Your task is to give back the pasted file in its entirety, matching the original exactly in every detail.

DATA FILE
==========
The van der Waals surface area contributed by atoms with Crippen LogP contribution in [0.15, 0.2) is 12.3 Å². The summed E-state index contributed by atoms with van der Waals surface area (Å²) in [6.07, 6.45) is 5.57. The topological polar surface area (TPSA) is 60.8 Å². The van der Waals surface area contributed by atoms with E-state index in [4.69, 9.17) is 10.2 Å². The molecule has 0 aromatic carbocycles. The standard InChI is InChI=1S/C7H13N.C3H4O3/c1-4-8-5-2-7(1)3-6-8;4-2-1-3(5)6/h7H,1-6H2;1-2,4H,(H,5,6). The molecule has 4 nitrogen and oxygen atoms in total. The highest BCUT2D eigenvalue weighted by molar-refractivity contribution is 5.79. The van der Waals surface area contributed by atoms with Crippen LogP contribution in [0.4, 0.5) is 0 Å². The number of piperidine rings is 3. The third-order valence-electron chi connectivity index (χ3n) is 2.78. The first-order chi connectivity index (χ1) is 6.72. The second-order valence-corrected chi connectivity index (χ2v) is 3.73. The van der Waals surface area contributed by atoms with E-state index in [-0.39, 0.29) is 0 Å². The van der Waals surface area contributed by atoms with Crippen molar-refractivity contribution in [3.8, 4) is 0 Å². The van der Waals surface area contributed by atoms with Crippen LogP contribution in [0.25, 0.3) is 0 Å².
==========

The van der Waals surface area contributed by atoms with Crippen LogP contribution in [0.15, 0.2) is 12.3 Å². The summed E-state index contributed by atoms with van der Waals surface area (Å²) in [6.07, 6.45) is 5.57. The topological polar surface area (TPSA) is 60.8 Å². The van der Waals surface area contributed by atoms with E-state index in [4.69, 9.17) is 10.2 Å². The molecule has 0 aromatic carbocycles. The standard InChI is InChI=1S/C7H13N.C3H4O3/c1-4-8-5-2-7(1)3-6-8;4-2-1-3(5)6/h7H,1-6H2;1-2,4H,(H,5,6). The molecule has 4 nitrogen and oxygen atoms in total. The highest BCUT2D eigenvalue weighted by molar-refractivity contribution is 5.79. The van der Waals surface area contributed by atoms with Crippen LogP contribution in [0.4, 0.5) is 0 Å². The number of piperidine rings is 3. The third-order valence-electron chi connectivity index (χ3n) is 2.78. The first-order chi connectivity index (χ1) is 6.72. The second-order valence-corrected chi connectivity index (χ2v) is 3.73. The van der Waals surface area contributed by atoms with E-state index in [-0.39, 0.29) is 0 Å². The van der Waals surface area contributed by atoms with Crippen molar-refractivity contribution in [3.8, 4) is 0 Å². The van der Waals surface area contributed by atoms with Crippen LogP contribution in [0.25, 0.3) is 0 Å².